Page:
Yerevan to Tbilisi, this time I followed a different route, first to Sevan and then onto the M4 all the way to the Georgian Border. Overall it was a much better road than the M6 which I had to go on because I visited the Haghpat Monastery. About half way to the border, I was in third in a line of cars and we came across a very slow truck being followed by a very slow battered old Lada. The first car which happened to be a police car started overtaking and the rest of us followed, just as I came abreast of the Lada the guy decided to pull out and overtake obviously without looking and he bangs into my right side pannier, I wobbled along for a bit, did not stop and then carried on with only minor damage to the pannier. This is not an isolated instance, it happens all the time, no one looks before they merge with traffic, overtake, pull out from a side street or when parked etc. But I did learn a trick that I heard other drivers using, blow you horn as a warming before and a couple of times as you are overtaking. I have a built in reluctance to using my horn at all but I had a very good incentive now to overcome that resistance and I had no trouble at all blasting away after that hahaha.
It took 3 hours to get to the border 35 minutes getting through both countries Immigration and Customs and another hour and a half to get to Tbilisi. When you leave Armenia you have to get the Customs form you were given when you entered stamped before you can go through Immigration. The guy pointed me at a building and I went in and stood in a queue for 15 minutes and then got told that it was the wrong queue and to turn around and go to Customs which was behind me hahaha, walked over there and there was no queue at all, the guy stamped the form and I was out. Rode my bike and joined the queue of cars for Immigration and got stamped out of the country. Georgia again took only 5 minutes, no one checked my panniers on either side and if it hadn’t been for me being in the wrong queue the whole process would only have taken 20 minutes. After that it was quite a busy 2 lane road all the way to Tbilisi.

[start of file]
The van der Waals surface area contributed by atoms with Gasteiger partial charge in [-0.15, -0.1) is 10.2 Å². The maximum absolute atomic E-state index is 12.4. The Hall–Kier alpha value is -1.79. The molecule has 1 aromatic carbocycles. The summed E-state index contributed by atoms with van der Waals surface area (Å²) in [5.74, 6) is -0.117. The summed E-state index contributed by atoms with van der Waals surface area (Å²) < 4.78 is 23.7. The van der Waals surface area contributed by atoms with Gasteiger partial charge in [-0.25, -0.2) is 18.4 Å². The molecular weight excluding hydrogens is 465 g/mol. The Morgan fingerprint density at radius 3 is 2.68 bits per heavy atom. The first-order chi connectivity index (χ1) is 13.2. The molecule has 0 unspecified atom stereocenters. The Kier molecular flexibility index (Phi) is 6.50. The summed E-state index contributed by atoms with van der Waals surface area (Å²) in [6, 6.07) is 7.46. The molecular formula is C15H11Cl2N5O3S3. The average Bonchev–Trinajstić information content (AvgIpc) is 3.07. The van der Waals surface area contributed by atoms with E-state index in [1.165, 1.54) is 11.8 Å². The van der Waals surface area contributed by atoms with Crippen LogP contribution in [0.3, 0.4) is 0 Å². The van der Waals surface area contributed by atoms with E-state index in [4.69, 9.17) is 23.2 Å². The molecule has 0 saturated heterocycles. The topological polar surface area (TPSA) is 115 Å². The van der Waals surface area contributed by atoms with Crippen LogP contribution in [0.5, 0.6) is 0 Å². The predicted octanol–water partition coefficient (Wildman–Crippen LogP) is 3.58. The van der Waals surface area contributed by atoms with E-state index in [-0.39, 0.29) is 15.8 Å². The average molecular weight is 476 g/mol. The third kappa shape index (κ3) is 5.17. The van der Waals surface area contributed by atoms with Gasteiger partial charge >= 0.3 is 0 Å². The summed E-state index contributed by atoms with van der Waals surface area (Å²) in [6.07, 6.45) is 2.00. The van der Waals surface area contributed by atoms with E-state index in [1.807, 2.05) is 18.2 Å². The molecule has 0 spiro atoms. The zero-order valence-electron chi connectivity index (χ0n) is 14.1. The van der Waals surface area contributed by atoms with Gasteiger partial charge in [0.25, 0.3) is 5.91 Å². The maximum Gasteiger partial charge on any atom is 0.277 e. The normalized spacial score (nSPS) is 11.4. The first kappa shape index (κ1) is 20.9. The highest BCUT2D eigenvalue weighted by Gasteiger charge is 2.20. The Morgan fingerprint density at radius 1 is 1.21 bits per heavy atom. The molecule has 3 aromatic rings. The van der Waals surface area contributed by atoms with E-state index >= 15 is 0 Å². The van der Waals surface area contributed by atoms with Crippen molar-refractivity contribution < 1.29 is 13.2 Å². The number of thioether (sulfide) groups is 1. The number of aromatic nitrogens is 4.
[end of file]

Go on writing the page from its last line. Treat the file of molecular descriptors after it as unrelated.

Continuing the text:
I booked a hotel on the other side of the city because that’s where the bike shop where I am getting my new tyres fitted was located. I had ordered the tyres on 4 August 2018 when I was in Turkey, they had to come from Germany, arrived on 14 August and I had them fitted on 25 August 2018. I cannot speak highly enough of Graham who is the owner of Rushmore Motorcycles, he is from the UK and answered all my questions within an hour or two. The Showroom and workshop are immaculate, up to the standards of any developed country and he is a nice guy. There is no other facility like this in Azerbaijan, Georgia or Armenia and it is very reassuring to know that you have someone who is reliable and you can trust.
After initial contact I used WhatsApp to keep in touch +995 557 188 484.
His email address is firstname.lastname@example.org
Facebook – Rushmore Motorcycles Georgia LLC
Webpage – https://rushmore-motorcycles.business.site/
So this visit was just a pit stop for new tyres and an Oil change which I did myself. The oil came from Rushmore as well, finding motorcycle oil is not as easy as it sounds, especially in these countries where there are very few motorcycles.